Discovering the hidden gardens of Spain

Posted on July 9, 2018 by Guest Writer

Spain boasts an abundance of gardens, from Madrid’s sprawling Retiro Park to Granada’s glorious Generalife and Alhambra gardens. All well worth visiting, but what about the lesser-known Spanish gardens?

If you fly into southern Spain’s Málaga or Granada, there are many hidden gardens to explore. Here are some you won’t want to miss:


Images courtesy of successfulgardendesign.com

Jardin Nazari, Velez de Benaudalla, Granada

One of the last Nazarian gardens in Andalusia, this historic, beautifully restored garden is Moorish inspired, echoing five facets of life: The spiritual – a vision of paradise on earth; the aesthetic – stimulation of all the senses for artistic inspiration; the psychological – to help us to relax, contemplate and enjoy; the botanical – to create a place for research by growing new plants brought from other continents; and the nutritional – rich with fruits, vegetables and herbs.

Water meanders throughout the garden, its source being an impressive natural cascade gushing into a channel to carry water to the rest of the garden. Winding paths lead you down a narrow, open staircase carved out of the mountainside. At the bottom you’ll find enchanting fern and moss-filled grotto and another waterfall – refreshing to walk under on a hot day.

Find out more by visiting the Jardin Nazari website.


Images courtesy of successfulgardendesign.com

Carmen de los Mártires Garden, Granada city

Granada gets so busy that the famous Alhambra Garden can get booked up. If you find yourself in the area, do drop in at Carmen de los Mártires garden, just a few hundred metres away from the Alhambra – it’s free to look around.

The garden boasts luscious foliage at every turn, including Mediterranean palm trees, South African agapanthus and European box hedging, all blending successfully to echo exotic plants from all over the world. There’s a distinct absence of lawns, making it very different from UK gardens. Instead a series of wide, rough pathways breaks up the formal planting areas. The box hedges weave maze-like patterns through the gardens.

Find out more by visiting the Love Granada website.

Jardín de la Alpujarra, Cortijo Opazo, Portugos

Jardín de la Alpujarra perches peacefully on the southern slopes of the majestic Sierra Nevada Mountains.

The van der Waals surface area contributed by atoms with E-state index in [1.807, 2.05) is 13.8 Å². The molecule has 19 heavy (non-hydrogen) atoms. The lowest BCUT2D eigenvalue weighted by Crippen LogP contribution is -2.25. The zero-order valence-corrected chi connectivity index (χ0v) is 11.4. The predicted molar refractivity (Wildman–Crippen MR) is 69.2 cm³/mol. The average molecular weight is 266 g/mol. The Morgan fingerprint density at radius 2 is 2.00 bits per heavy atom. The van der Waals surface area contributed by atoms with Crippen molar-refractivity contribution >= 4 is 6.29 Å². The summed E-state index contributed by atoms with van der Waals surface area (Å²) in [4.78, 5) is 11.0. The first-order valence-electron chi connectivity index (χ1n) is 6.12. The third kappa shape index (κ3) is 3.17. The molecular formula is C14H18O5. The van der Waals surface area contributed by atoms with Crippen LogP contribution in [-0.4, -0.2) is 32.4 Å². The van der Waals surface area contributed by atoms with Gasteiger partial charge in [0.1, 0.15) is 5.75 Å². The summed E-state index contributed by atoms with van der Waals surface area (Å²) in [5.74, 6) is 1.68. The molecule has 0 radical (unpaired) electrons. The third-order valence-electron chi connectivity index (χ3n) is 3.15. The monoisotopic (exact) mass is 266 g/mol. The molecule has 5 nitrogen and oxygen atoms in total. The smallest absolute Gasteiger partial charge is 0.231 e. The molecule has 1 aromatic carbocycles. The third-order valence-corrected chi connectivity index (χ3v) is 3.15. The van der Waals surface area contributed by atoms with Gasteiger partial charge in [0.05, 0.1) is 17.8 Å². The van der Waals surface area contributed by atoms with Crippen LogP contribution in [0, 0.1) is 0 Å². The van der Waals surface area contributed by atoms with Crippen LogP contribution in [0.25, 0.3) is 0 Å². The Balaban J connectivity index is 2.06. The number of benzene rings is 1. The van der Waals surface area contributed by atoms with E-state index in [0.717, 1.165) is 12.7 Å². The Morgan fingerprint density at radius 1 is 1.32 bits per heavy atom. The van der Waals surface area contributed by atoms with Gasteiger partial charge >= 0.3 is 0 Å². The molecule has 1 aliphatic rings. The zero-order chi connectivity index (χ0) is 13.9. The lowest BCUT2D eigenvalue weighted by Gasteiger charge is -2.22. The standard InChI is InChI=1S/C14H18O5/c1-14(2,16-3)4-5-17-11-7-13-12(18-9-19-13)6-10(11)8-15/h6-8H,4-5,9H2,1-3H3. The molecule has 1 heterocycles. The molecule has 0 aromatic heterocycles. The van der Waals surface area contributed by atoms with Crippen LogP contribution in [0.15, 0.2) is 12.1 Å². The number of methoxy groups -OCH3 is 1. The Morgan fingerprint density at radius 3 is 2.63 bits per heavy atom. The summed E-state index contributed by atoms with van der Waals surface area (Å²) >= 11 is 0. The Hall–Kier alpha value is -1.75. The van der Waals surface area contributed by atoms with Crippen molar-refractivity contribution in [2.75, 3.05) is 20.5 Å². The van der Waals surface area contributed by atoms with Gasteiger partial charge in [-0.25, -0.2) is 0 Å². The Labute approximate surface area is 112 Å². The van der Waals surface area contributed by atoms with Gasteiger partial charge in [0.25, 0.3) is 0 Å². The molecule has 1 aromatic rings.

The British owners, William and Robert, have embraced the challenges of gardening at high altitude (1,250 metres above sea level) while working with distinctly contrasting seasons, so typical of the area. They have created a carefully controlled landscape hosting a wide variety of flora, from native to more ornamental species that have adapted themselves to the unique climatic conditions. These include lavender and rose varieties as well as Choisya (Mexican Orange Blossom), Agapanthus and Gleditsia trees.

Once you’ve meandered through the gardens, take a seat on the terrace, sipping a drink or indulging a home-made cake as you admire the sheer tranquillity of this scenic spot.

Find out more by visiting the Jardín de la Alpujarra website.

Órgiva Tea Garden, Ctjo Las Chimeneas, Órgiva

How much more whimsical can you get in Southern Spain? An English-run tea garden, developed from a dry patch of land overgrown with waist-high weeds into 5,000 square metres of beautiful garden.

Marvel at its Mediterranean plants intermingled with swathes of grasses, lavenders and irises, as well as fruit trees and several shrubs – the irises are particularly magnificent during spring. The trees provide shade but don’t be surprised if you’re sharing the shade with the garden’s chickens and peacocks!

Traditional English teas with all the trimmings – sandwiches, sponge cakes and ice cream – are served in the garden, along with wine, beer or coffee if you prefer. You can also buy fresh produce and local crafts, along with a selection of plants in the nursery section.

There are quizzes and games for the children, plus a menagerie of animals including ducks, geese, pigs and llamas, making the gardens great for all the family.

Find out more by visiting the Órgiva Tea Garden website.